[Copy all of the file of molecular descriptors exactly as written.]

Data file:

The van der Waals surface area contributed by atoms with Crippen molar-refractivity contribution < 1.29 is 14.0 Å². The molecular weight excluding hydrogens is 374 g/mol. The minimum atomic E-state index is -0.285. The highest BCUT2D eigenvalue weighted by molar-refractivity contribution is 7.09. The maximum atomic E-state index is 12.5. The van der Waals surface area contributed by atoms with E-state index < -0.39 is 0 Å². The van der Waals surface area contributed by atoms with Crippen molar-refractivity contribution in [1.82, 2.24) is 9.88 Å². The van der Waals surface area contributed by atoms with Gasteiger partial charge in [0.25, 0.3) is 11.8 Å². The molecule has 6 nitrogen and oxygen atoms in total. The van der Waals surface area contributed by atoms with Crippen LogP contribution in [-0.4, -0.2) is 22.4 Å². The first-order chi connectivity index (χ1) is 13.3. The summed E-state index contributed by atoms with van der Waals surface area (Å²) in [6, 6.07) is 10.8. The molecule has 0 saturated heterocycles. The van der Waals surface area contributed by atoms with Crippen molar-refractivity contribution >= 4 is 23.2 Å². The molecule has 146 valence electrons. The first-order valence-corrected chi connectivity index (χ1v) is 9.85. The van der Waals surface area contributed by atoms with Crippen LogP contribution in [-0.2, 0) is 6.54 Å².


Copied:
The van der Waals surface area contributed by atoms with Crippen molar-refractivity contribution < 1.29 is 14.0 Å². The molecular weight excluding hydrogens is 374 g/mol. The minimum atomic E-state index is -0.285. The highest BCUT2D eigenvalue weighted by molar-refractivity contribution is 7.09. The maximum atomic E-state index is 12.5. The van der Waals surface area contributed by atoms with E-state index < -0.39 is 0 Å². The van der Waals surface area contributed by atoms with Crippen molar-refractivity contribution in [1.82, 2.24) is 9.88 Å². The van der Waals surface area contributed by atoms with Gasteiger partial charge in [0.25, 0.3) is 11.8 Å². The molecule has 6 nitrogen and oxygen atoms in total. The van der Waals surface area contributed by atoms with Crippen LogP contribution in [-0.4, -0.2) is 22.4 Å². The first-order chi connectivity index (χ1) is 13.3. The summed E-state index contributed by atoms with van der Waals surface area (Å²) in [6, 6.07) is 10.8. The molecule has 0 saturated heterocycles. The van der Waals surface area contributed by atoms with Crippen molar-refractivity contribution >= 4 is 23.2 Å². The molecule has 146 valence electrons. The first-order valence-corrected chi connectivity index (χ1v) is 9.85. The van der Waals surface area contributed by atoms with Crippen LogP contribution in [-0.2, 0) is 6.54 Å².